“When the ground opened”: Responsibility for harms and rights violations in disasters–Insights from Sierra Leone

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Abstract

So-called “natural” disasters are often characterized by major human rights abuses, yet responsibility and accountability for such violations have attracted relatively limited attention in research and practice. Instead, these events and survivors’ suffering are often dismissed as “acts of God” or tragic misfortunes. Through analysis of an under-examined disaster—the 2017 mudslide in Freetown, Sierra Leone—this article probes survivors’ perspectives on responsibility for disasters, and suffering and violations accompanying them. While survivors in this case often attribute responsibility to God or other supernatural forces, they also understand the state and other earthly actors as sharing different forms and degrees of responsibility for the disaster and its harmful consequences. Indeed, seeing the mudslide as an “act of God” does not absolve the state from its obligation to protect citizens from harms associated with disasters and subsequent response efforts. Survivors’ perspectives provide significant insight into the challenge of advancing accountability in disaster contexts.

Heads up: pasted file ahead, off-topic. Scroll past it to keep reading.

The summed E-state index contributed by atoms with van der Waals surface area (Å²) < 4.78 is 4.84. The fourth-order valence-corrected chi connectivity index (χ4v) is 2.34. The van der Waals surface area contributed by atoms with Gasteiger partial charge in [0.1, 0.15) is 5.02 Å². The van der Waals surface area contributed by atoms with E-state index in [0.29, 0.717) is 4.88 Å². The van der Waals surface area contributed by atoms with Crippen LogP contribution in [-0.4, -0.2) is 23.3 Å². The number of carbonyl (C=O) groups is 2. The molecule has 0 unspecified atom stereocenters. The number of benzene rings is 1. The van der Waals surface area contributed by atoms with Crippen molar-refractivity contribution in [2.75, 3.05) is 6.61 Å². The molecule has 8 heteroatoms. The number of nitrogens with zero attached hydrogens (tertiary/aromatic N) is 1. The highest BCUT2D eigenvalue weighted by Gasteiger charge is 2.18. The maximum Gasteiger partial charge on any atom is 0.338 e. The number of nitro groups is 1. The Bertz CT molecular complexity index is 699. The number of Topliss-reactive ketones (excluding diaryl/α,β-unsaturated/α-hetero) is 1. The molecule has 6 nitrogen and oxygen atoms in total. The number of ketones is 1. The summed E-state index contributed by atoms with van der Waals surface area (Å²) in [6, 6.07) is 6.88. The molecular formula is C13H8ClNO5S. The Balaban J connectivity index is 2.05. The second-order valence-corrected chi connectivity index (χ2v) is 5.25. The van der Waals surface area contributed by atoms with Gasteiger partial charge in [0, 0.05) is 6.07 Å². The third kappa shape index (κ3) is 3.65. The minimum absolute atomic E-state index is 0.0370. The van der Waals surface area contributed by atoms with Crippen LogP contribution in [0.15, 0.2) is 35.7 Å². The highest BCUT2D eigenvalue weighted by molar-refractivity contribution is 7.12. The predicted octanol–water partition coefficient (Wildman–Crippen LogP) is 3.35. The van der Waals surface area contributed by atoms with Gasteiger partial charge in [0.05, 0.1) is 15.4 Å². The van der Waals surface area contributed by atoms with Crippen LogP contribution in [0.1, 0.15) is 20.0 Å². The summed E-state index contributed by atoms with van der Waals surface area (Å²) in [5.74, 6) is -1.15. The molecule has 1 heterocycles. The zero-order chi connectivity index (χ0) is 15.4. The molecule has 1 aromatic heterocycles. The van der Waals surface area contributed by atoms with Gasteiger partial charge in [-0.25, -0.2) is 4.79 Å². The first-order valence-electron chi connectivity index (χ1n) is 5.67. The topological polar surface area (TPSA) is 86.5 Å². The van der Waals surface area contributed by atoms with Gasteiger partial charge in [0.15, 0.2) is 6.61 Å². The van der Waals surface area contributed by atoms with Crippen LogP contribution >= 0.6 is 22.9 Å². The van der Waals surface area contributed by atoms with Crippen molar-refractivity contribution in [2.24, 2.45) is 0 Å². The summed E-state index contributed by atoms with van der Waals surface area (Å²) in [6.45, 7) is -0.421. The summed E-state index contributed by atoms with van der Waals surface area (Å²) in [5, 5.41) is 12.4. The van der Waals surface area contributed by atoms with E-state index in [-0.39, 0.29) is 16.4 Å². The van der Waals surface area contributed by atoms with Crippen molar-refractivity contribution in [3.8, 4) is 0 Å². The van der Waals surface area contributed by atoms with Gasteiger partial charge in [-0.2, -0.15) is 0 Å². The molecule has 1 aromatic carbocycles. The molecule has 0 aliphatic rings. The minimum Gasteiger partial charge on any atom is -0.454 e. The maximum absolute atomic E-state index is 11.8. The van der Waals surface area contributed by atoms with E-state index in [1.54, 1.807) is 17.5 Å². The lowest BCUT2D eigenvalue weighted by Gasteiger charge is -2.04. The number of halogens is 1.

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APA

Sesay, M., & Bradley, M. (2022). “When the ground opened”: Responsibility for harms and rights violations in disasters–Insights from Sierra Leone. Journal of Human Rights, 21(1), 1–17. https://doi.org/10.1080/14754835.2021.1935221

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